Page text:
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Anne Arundel Medical Center and CareFirst reach agreement

Anne Arundel Medical Center. (File)

Anne Arundel Medical Center. (File)

Anne Arundel Medical Center and CareFirst have reached an agreement in their public dispute over reimbursement rates.

The hospital and the insurer will sign a new three-year contract effective Sept. 1. There will be no disruption in care.

“We are confident that our new agreement allows us to continue to provide high-quality, low-cost care for our community,” said Victoria Bayless, president and CEO of Anne Arundel Medical Center, in a statement. “Reaching a fair resolution before any disruption in care was our goal. It reflects the commitment of both organizations to the people we serve.”

Chet Burrell, president and CEO of CareFirst, said in a statement, “We always seek to provide CareFirst members with broad access to the health care providers in the communities in which they live and work. We are pleased that our members will continue to have access to AAMC and its providers.”

The three-year contract will be the second three-year contract between the hospital and the insurer in the last two years.

While the two entities have made up now, last month they were publicly feuding over a CareFirst proposal to reduce some fees.

Anne Arundel Medical Center said last month that it would terminate its contract with CareFirst if the insurer did not increase its rates. That contract had been negotiated in the spring of 2016.

CareFirst, which pays about $200 million to the medical center and its related entities, had sought to reduce fees associated with radiology procedures. The insurer accused Anne Arundel Medical of demanding excessive reimbursement rates.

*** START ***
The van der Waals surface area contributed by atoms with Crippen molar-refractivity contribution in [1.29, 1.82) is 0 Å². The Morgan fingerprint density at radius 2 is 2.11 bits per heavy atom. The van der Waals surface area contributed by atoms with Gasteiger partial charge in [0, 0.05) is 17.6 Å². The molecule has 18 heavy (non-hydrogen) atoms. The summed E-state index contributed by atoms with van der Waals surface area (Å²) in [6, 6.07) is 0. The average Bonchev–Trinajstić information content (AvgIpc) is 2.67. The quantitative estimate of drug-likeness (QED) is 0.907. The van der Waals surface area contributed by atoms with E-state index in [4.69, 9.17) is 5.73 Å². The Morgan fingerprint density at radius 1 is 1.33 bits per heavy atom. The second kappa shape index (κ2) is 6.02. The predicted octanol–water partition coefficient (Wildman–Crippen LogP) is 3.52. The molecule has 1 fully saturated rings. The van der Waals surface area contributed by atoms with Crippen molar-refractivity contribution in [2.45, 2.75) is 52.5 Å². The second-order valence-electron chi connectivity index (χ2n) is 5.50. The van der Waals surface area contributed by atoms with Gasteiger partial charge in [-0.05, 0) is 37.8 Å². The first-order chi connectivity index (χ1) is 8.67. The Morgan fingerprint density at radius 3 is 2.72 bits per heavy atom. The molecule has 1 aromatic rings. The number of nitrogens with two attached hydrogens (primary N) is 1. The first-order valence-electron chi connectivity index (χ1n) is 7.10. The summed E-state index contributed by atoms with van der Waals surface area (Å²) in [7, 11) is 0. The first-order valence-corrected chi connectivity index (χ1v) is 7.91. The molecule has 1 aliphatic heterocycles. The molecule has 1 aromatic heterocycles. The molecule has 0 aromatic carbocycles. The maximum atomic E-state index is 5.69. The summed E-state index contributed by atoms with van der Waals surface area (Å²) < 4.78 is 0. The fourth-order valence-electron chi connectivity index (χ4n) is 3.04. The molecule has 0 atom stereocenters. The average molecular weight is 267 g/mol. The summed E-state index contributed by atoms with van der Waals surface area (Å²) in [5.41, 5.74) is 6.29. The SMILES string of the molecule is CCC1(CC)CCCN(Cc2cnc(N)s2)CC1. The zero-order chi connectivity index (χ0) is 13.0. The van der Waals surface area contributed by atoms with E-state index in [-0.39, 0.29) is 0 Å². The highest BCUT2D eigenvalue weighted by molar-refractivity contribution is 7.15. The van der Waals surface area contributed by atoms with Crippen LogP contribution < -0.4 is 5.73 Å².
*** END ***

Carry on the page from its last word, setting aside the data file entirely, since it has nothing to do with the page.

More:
Anne Arundel made the opposite case, that CareFirst had dropped its rates too low.

“The rates we received from CareFirst were unsustainable and we were forced to initiate this process,” Dr. Mitchell Schwartz, chief medical officer for the hospital, said last month.

The requested changes would have amounted to as much as $13 million in increased annual costs for CareFirst members, according to Burrell.

He called the proposed rate changes typical and issued an open letter making CareFirst’s case after Anne Arundel publicly declared its intention to terminate the contract.

“It’s unusual in two respects,” Burrell said at the time. “One is that they sought to terminate (the contract) and that they did so in the middle of a contract period. Often times what happens is negotiations get pretty intense when contracts renew and then they renew when you work it out.”

But Bayless called the proposal untenable.

“There’s a point at which rates are too low and untenable for our system,” she said last month. “We have to be paid reasonable rates to provide the care that we do. We want to resolve this. We want to get to reasonable terms.”

Termination would have made the medical center and its affiliates an out-of-network provider for CareFirst members. Patients at Anne Arundel Medical Center, Anne Arundel Medical Group, Anne Arundel Diagnostics Imaging, and Pathways would have been affected.

 


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